More than 100,000 people showed up at its theater rooms in Valencia, Castellón and Alicante, and more than 40,000 so far this year in the Valencian screening theater Luis G. Berlanga, that can also see cut their sessions. Since its opening, thousands of movies of all nationalities, ages, sizes and styles have been screened, offering open access to the entire history of cinema, and has brought to our city hundreds of local and foreign filmmakers. It also is responsible for the annual International Film Festival Cinema Jove. They manage over 1200 deposits, legacies and donations, including movies, documents and valuable artwork, from the personal archives of filmmakers, writers, film scholars and individuals who have relied on the prestige of the Cinematheque and on the good practice of its professionals. With the disappearance of IVAC, this confidence may disappear, both by the loss of its legal personality and identity, and the dispersion and dismissals of part of its personnel.

Five years before the creation of the Film Archive, in 1980, UNESCO drafted the "Recommendation for the safeguarding and preservation of moving images." In that document, UNESCO states that moving images are part of the cultural heritage of a nation and are part of the World Heritage as a whole. Recognizes the physical weakness of the moving images and the need to keep them in proper technical condition and considers the loss of these images as an impoverishment of the cultural heritage. Therefore recommends that the authorities ensure the safeguard of this heritage as they do with other forms of culture, creating nonprofit archives to prevent the loss of domestic production and where access is assured to the citizenship. That is the commitment of the IVAC and its reason to be: to preserve the audiovisual heritage and ensure the dissemination and citizen access to media culture.

The management of safeguarding heritage and visual culture by trained personnel, highly specialized and guarantor of the quality of service from the administrative tasks to the development of activities, has approved the IVAC to film archives and institutions engaged with cultural heritage worldwide. These duties, in better or worse circumstances, have been performed since the beginning, but now, with the cuttings, the loss of identity and the danger of disintegration and disappearance of their services and their employees, may be severely threatened.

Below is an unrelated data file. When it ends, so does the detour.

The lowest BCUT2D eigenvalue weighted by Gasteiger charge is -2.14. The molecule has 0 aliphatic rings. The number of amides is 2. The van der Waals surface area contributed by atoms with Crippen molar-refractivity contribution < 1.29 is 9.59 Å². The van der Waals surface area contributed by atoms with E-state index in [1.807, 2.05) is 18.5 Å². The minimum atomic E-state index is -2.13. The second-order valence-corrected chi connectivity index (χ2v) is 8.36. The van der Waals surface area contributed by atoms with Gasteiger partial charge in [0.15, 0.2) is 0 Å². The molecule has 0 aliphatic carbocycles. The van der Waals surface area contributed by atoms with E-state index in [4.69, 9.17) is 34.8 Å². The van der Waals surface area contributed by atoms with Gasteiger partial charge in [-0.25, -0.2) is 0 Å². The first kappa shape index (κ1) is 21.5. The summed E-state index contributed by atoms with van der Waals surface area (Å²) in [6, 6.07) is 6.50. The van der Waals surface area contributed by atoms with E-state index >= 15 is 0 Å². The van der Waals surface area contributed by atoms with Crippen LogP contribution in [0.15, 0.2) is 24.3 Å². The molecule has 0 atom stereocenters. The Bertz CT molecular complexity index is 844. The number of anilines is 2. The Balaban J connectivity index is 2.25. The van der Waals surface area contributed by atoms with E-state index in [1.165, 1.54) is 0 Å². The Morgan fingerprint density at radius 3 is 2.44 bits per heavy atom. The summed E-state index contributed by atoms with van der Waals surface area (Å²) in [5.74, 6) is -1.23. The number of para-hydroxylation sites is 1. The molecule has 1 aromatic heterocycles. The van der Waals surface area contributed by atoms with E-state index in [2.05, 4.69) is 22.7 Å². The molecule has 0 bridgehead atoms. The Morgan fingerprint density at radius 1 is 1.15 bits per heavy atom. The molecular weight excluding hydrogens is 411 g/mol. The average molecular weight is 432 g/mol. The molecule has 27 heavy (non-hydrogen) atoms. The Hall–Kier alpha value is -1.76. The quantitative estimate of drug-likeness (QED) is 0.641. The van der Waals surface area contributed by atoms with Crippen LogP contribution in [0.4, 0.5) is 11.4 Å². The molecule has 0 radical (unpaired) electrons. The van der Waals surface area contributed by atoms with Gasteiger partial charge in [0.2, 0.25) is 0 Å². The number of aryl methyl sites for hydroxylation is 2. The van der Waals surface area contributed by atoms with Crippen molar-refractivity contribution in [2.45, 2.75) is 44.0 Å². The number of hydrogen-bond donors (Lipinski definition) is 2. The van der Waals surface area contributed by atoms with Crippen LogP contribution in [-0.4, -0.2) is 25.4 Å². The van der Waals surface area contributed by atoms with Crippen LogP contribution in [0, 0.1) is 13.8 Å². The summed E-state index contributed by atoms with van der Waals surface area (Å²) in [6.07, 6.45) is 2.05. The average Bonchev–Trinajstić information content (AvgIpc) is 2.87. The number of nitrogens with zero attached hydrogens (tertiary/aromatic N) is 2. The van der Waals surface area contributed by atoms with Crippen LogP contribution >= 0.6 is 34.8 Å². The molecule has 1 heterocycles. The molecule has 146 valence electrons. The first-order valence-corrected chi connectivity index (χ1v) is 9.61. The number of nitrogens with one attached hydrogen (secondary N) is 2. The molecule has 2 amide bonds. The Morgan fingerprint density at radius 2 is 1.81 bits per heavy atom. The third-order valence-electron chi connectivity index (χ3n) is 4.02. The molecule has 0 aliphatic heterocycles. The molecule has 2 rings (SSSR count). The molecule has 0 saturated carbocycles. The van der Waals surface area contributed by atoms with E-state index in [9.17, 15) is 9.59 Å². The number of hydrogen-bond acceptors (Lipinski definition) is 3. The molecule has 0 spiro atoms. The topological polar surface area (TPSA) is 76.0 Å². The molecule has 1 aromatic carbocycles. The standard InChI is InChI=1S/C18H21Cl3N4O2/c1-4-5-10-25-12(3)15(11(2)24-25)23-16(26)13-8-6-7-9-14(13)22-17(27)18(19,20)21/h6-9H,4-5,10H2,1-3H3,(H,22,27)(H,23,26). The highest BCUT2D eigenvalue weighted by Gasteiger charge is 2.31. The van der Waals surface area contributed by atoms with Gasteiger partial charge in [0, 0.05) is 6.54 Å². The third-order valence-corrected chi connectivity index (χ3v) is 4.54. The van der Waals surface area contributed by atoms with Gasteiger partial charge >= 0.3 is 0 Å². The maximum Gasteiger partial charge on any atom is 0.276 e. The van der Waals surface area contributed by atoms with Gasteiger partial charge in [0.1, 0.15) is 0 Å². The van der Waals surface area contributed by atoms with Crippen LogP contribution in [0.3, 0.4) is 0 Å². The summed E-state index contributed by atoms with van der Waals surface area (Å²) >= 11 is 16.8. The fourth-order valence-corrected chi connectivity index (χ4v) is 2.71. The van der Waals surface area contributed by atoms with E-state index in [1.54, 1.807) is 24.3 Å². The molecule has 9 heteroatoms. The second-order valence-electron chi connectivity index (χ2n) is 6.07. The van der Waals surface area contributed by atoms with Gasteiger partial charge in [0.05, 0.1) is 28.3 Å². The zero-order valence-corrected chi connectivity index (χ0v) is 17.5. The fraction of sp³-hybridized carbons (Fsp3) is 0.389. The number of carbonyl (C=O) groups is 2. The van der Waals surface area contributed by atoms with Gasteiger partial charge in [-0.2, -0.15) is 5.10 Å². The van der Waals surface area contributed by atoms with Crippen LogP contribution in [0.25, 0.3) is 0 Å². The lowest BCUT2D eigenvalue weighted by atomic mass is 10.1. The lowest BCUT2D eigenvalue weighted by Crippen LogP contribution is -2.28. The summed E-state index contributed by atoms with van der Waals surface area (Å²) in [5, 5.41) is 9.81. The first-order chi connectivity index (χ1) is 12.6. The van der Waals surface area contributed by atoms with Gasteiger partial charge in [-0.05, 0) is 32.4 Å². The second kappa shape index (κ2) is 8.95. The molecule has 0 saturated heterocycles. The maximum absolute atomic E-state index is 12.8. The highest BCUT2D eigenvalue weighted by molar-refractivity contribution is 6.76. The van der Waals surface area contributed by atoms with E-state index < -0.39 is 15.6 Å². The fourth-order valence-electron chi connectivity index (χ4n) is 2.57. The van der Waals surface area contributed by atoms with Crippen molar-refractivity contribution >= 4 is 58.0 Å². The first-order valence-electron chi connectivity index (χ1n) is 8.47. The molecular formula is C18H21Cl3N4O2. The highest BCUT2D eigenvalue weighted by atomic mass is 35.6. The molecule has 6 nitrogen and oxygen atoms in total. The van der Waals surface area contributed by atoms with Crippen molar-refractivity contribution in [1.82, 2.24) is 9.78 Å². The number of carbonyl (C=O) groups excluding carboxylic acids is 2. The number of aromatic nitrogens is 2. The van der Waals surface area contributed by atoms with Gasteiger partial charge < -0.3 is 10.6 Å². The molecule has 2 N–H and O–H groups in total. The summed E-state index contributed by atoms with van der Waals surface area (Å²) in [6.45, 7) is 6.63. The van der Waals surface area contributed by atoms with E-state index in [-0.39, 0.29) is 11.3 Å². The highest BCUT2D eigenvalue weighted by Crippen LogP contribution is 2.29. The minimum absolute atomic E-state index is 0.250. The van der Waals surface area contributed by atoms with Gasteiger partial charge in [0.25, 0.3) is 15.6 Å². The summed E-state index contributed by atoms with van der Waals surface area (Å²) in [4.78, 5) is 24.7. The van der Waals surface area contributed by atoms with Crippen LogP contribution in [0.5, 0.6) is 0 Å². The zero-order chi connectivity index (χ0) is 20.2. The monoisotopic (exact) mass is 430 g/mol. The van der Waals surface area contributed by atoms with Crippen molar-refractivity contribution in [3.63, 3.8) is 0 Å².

This is a public service. We work for you and share your interest in film. Therefore, we notify you this situation, because we believe that affects everyone: workers, professionals, users and audiences. Be aware that damage to the heritage and culture will be irreparable.
                                                                                                    WORKERS OF IVAC


Next piece of dark news, this time not about film. There's a report from the Congressional Research Service about the effect of tax rates on economic growth that the  great apostles of "freedom" on the Republican side of the aisle in the Senate don't want you to read. I feel it is my civic duty to make sure you can find it.
It's here (thank you, New York Times):  


It might seem almost frivolous after those two items to mention one of my day jobs, as artistic director of the Washington Heights Film Class, but even a film critic has to eat.

We have two more regularly scheduled programs coming up and a special fund-raising event. In addition, we have our 2013 schedule completed and read for your perusal. I direct your attention to our website, and urge you to come by next Thursday, November 8 for our next class. I think you'll be glad you did, if you are really interested in film.

And you can find my review of three recent films on the Jewish Week website here. There should be another two-film piece up shortly and I'll link to it when it appears.

Finally, a lot of the NYC downtown and Brooklyn independent film venues are taking a severe beating thanks to the power outages caused by Hurricane Sandy; I urge you to support them even more avidly when they re-open. 

And don't forget to vote on Tuesday. If you don't, you'd better not show your face around me, pal.